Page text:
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Cagiva C594 race-replica streetbike: What might have been…

1994 Cagiva C594
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Even after two decades, the 1994 Cagiva C594 still looks utterly beautiful!

Two decades ago, back in 1994, American rider John Kocinski was winning races and getting podium finishes on one of the most beautiful 500cc GP bikes of all time – the glorious, gorgeous Cagiva C594. Powered by a two-stroke 498cc V4 that produced 177bhp at 12,600rpm, the C594 was fitted with a hybrid carbonfibre/aluminium twin-spar chassis, had a carbonfibre swingarm and weighed just 122 kilos. It was a very high-tech machine, with programmable EPROM chips for variable ignition timing, a sophisticated fuel-injection system, electronically contolled semi-active suspension, and even an experimental traction control system, which could cut out one or two of the V4’s cylinders in certain situations, to reduce wheelspin. All this, back in the early 1990s!

Back in January 2003, Cycle World magazine ran a story about Cagiva’s announcement that they would build and sell 25 replicas of the C594 grand prix racer, which would be built in Varese, Italy, by the same team that had built the original, 1990s Cagiva 500 GP race bikes. Production was supposed to start in mid-2003 and prices for each of the GP replicas was expected to be in the region of US$100,000. Nothing came of these plans, unfortunately.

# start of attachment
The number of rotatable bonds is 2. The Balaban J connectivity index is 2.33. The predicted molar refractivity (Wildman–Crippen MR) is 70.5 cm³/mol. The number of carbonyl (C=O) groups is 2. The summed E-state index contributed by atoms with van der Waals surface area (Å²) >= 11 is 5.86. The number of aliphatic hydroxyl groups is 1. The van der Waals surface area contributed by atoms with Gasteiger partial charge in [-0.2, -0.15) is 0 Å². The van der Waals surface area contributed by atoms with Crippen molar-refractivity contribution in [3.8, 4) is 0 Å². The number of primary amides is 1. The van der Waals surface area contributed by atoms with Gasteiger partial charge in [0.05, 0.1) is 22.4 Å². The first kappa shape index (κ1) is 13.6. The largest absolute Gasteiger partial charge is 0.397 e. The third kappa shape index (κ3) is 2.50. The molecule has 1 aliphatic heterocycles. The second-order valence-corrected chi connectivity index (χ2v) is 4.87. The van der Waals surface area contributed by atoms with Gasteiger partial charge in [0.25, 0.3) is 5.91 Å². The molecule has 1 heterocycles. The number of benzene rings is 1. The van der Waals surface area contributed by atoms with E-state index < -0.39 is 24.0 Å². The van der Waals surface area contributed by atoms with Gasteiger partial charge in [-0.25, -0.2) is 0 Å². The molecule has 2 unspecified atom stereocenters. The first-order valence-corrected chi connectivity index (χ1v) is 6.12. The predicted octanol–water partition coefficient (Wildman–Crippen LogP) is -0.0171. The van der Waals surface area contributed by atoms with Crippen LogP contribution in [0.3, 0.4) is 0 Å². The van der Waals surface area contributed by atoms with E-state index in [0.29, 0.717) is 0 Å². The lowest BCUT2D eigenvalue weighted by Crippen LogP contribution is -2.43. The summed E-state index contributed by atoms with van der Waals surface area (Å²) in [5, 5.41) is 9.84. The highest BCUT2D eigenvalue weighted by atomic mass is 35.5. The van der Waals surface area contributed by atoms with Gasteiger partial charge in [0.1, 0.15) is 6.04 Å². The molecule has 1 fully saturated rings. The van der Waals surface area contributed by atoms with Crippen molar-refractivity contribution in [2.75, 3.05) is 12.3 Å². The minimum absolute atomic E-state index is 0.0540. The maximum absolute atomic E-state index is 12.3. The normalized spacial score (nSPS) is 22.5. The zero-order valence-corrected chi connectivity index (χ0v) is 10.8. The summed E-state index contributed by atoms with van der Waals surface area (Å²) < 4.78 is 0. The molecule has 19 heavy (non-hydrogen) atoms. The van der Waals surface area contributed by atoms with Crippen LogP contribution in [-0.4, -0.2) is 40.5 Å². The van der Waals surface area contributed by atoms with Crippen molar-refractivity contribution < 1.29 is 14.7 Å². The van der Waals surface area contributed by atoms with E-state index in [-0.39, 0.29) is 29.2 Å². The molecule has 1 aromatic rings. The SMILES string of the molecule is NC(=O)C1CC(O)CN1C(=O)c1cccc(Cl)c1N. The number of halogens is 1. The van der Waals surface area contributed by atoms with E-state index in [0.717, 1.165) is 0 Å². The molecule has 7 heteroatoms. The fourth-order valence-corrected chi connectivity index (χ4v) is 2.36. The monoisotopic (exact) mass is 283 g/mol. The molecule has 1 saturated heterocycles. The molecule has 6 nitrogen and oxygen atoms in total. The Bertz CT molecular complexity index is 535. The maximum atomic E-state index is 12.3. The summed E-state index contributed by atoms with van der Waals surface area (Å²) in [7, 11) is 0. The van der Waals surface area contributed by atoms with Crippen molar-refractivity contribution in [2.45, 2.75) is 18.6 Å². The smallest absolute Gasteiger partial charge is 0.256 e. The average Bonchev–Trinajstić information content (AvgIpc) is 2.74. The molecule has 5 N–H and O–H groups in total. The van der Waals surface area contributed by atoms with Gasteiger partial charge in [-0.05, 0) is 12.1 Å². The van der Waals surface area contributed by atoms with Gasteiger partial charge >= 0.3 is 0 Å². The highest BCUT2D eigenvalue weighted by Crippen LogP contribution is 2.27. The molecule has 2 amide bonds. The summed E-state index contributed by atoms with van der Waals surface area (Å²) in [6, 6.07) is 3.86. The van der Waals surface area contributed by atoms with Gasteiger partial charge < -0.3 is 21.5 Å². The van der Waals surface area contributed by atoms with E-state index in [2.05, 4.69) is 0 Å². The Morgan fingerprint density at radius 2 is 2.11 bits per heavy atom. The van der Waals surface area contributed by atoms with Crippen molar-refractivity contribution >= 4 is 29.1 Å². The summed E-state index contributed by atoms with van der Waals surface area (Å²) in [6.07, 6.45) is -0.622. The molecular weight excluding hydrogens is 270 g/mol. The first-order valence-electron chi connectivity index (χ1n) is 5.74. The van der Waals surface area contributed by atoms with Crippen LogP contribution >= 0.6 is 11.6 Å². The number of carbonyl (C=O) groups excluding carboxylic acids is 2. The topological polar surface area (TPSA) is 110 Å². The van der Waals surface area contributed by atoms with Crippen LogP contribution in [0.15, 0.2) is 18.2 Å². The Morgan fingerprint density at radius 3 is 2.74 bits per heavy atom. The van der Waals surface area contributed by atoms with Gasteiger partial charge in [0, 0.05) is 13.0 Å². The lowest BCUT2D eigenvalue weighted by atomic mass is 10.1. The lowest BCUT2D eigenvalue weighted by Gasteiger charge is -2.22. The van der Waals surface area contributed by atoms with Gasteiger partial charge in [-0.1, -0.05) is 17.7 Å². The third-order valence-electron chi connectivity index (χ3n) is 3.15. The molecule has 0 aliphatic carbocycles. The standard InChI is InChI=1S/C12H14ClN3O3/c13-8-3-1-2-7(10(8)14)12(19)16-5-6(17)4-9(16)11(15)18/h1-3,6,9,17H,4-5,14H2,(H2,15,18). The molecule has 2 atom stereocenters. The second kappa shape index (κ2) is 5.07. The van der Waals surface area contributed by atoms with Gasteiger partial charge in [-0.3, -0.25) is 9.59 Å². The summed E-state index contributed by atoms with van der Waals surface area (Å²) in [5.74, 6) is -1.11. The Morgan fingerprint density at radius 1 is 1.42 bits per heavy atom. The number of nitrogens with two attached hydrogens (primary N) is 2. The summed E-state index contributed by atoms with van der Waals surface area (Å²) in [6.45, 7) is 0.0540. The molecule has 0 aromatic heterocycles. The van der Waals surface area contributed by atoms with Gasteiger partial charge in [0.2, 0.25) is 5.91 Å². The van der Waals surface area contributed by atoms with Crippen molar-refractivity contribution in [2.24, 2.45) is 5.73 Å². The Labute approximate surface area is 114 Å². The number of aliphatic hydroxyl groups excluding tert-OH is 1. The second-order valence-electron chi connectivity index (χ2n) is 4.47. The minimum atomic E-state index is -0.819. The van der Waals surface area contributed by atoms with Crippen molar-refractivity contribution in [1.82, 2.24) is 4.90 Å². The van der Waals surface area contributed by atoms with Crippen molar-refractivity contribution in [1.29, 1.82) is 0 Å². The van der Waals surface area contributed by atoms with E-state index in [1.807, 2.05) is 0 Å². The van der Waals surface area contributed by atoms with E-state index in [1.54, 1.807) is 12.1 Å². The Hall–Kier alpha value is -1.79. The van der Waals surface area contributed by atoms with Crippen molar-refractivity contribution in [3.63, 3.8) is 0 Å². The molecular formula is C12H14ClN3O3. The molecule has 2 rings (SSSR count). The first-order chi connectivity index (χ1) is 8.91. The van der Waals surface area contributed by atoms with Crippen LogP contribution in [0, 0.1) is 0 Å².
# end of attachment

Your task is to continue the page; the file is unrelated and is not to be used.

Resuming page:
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1994 Cagiva C594
image host image host image host
image host image host image host
Even after two decades, the 1994 Cagiva C594 still looks utterly beautiful!

Two decades ago, back in 1994, American rider John Kocinski was winning races and getting podium finishes on one of the most beautiful 500cc GP bikes of all time – the glorious, gorgeous Cagiva C594. Powered by a two-stroke 498cc V4 that produced 177bhp at 12,600rpm, the C594 was fitted with a hybrid carbonfibre/aluminium twin-spar chassis, had a carbonfibre swingarm and weighed just 122 kilos. It was a very high-tech machine, with programmable EPROM chips for variable ignition timing, a sophisticated fuel-injection system, electronically contolled semi-active suspension, and even an experimental traction control system, which could cut out one or two of the V4's cylinders in certain situations, to reduce wheelspin. All this, back in the early 1990s!

Back in January 2003, Cycle World magazine ran a story about Cagiva's announcement that they would build and sell 25 replicas of the C594 grand prix racer, which would be built in Varese, Italy, by the same team that had built the original, 1990s Cagiva 500 GP race bikes. Production was supposed to start in mid-2003 and prices for each of the GP replicas was expected to be in the region of US$100,000. Nothing came of these plans, unfortunately.
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